A few artists and things that have inspired me, or stuck with me while I was thinking about this theme for my project were Hiroshi Sugimoto who captures images via long exposures of movie theatres, seascapes, and architectural buildings.  Although he uses a conventional camera, the images that are captured I find quite engaging and it is based on a similar work style in thematic and possibly visual aspects.  Another source of inspiration that I found helpful when thinking about my work is Idris Khan.  With his use of appropriation in some works and layering in most, the aesthetic qualities are visually compelling, but also aid in the ideas of using appropriation from different sources.  Another source of inspiration that is behind a lot of what I do is Gordon Matta-Clark. I find him to be a very compelling figure in the field of art, and the images that are provided as documentation of his works are very interesting to me.  Oh and also Simon Starling.

I have Links below to information about the artists mentioned and also the technical aspects of my project.

Simon Starling:
http://caseykaplangallery.com/cat/artists/starling/
simon starling lko

Gordon Matta-Clark:
http://www.davidzwirner.com/artists/gordon-matta-clark/survey/
Matta-Clark-Splitting

Idris Khan:
https://www.saatchigallery.com/artists/idris_khan.htm
Image

Hiroshi Sugimoto:
http://c4gallery.com/artist/database/hiroshi-sugimoto/hiroshi-sugimoto.html

Image
Image
Camera Obscura:
http://brightbytes.com/cosite/what.html

MOMA’s Version:
https://www.moma.org/collection/details.php?theme_id=10060
David Hockney’s Version:

Model for a camera obscura that is similar to the one I will be making:
https://www.youtube.com/watch?v=HwqemdN9zac

Scanner Camera:
http://makezine.com/projects/deluxe-scanner-camera/

Links about the history of colour photography

George Eastman House’s photostream on Flickr. Excellent historic images.

Short video about the Autochrome process, from The ImageWorks in Rochester, NY.

Concise History of Color Photography with excellent images and text.

The George Eastman House: Notes on Photographs: An international forum for gathering information that enhances the communal understanding of the photographic print.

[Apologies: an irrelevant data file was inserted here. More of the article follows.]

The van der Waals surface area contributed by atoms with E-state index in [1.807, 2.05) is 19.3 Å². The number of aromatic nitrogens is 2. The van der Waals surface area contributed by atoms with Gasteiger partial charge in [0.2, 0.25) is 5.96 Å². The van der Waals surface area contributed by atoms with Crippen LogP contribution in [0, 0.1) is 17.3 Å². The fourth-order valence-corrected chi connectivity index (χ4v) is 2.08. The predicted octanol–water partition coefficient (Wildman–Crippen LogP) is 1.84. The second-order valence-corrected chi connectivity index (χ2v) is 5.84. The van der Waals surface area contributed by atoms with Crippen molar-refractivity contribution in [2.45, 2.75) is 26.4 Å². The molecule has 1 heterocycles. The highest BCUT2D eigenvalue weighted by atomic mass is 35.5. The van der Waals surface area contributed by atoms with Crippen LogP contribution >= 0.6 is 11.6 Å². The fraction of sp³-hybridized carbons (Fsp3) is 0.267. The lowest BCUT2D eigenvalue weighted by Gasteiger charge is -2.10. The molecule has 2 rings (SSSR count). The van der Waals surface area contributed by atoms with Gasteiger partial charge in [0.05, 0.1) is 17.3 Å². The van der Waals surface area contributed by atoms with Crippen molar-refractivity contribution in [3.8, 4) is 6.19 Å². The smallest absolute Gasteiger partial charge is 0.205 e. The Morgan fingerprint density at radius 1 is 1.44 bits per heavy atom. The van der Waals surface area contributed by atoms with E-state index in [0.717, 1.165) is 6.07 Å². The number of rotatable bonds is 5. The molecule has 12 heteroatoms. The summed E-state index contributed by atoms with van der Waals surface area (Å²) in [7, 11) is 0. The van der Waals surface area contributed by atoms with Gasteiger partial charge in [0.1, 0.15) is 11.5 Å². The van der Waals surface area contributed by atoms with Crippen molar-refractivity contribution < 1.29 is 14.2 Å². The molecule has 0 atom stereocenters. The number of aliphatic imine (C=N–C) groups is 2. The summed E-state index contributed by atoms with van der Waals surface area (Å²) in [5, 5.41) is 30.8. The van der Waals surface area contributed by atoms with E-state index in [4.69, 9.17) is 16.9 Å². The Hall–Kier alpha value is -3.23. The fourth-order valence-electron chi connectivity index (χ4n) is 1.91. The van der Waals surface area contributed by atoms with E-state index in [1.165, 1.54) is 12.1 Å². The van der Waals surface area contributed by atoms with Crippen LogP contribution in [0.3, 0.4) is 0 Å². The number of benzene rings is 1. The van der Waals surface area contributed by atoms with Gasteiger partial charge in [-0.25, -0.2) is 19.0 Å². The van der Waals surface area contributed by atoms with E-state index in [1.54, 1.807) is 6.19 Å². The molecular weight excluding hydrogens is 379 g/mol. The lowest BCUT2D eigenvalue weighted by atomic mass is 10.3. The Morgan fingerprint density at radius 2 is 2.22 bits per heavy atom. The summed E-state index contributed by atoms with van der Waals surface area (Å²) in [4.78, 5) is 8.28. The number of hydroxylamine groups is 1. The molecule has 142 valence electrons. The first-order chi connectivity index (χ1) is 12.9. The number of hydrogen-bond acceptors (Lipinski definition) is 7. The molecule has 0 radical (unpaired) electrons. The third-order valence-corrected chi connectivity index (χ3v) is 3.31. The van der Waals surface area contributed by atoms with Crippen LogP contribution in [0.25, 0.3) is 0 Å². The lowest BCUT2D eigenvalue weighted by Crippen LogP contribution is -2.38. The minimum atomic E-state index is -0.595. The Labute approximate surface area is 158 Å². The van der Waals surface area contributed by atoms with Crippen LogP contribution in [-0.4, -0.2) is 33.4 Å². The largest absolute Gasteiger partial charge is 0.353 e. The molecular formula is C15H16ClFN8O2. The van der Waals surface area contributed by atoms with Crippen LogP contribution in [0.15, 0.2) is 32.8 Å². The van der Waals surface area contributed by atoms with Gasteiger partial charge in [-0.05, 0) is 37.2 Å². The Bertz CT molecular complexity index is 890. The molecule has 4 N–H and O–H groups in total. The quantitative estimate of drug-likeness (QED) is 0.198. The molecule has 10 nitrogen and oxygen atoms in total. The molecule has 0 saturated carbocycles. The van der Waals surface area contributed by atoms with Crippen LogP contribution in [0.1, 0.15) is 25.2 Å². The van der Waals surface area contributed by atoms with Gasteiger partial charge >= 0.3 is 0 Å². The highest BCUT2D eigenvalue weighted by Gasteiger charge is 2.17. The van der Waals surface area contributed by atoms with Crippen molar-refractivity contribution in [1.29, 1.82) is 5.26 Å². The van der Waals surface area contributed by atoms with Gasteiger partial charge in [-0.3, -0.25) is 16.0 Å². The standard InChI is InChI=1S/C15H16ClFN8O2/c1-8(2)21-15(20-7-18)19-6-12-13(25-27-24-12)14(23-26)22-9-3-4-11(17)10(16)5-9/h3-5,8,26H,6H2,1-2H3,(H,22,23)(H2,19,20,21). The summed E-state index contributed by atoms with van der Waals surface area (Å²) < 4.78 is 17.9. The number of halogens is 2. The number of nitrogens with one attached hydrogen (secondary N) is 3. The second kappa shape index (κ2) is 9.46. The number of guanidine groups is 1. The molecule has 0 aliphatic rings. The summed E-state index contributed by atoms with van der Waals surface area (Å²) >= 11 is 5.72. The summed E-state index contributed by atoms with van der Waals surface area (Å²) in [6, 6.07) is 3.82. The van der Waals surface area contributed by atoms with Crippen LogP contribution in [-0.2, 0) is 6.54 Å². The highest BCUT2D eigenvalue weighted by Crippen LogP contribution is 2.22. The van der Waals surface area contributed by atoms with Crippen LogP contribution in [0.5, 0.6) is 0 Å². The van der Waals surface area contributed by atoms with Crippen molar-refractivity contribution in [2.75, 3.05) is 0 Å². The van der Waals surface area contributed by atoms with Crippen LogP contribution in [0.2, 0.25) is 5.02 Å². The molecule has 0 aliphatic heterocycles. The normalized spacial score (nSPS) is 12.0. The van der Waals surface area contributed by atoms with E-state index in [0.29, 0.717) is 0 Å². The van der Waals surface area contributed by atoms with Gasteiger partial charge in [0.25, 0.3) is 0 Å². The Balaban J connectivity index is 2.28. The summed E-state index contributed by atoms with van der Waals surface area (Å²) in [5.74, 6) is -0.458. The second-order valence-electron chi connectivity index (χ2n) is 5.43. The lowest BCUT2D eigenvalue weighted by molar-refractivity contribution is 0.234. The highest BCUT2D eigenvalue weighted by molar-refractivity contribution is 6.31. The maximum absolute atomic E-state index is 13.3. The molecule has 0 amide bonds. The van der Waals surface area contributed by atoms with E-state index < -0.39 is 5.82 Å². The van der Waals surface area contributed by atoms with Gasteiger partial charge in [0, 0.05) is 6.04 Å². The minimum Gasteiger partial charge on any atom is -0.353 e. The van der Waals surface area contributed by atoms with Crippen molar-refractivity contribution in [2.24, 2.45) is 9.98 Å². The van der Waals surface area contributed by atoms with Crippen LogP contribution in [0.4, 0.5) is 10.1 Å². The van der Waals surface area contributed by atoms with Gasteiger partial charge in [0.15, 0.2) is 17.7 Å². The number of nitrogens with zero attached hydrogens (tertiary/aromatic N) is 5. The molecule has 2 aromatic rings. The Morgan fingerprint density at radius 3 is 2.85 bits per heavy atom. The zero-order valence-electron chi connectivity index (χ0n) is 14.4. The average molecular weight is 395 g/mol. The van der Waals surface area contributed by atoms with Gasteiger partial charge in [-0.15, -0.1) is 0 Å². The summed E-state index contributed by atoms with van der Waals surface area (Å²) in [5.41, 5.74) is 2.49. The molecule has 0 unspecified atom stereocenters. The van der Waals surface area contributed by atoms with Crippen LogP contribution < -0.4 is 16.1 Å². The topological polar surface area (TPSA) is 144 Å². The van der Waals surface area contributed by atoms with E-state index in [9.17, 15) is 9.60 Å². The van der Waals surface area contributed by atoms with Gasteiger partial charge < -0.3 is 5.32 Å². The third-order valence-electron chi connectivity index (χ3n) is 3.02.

A short video about the history of color photography from the Smithsonian Institution (Washington, DC)

History and manufacture of Lantern Slides.

The scandal and possible truth surrounding Levi Hill who claimed to have invented color photography.

A list of links about the origins of the digital camera, as well as other connections between photography and technology.

CMYK

Short film, creative interpretation of cymk in everyday printing (cereal boxes, etc)

FOUNDATIONS of VISION: COLOR
Fantastic resource via Stanford University

EDWIN LAND
Video about Edwin Land (the inventor of Polaroid) and his two color process.

An article describing the relationship between Edwin Land’s experiments and James Clark Maxwell’s discoveries.

ALTERED PERCEPTION and VISION
Dr. George Stratton

Dr. George Stratton’s original article,
SOME PRELIMINARY EXPERIMENTS ON VISION WITHOUT INVERSION OF THE RETINAL IMAGE.

Summary and explanation of Stratton’s work, courtesy of the staff of San Francisco’s Museum of Science, Art, and Human Perception.

Newer article, based on Stratton’s research.

Great WIRED article about neuroplasticity, vision, and perception.

Video showing inverted vision experiments: Living in a Reversed World.

The illusion of colour constancy | Color Subjectivity | Living in the past
Video.

Is your red my red? No. It isn’t.

The neurological lag between seeing light and understanding/processing light.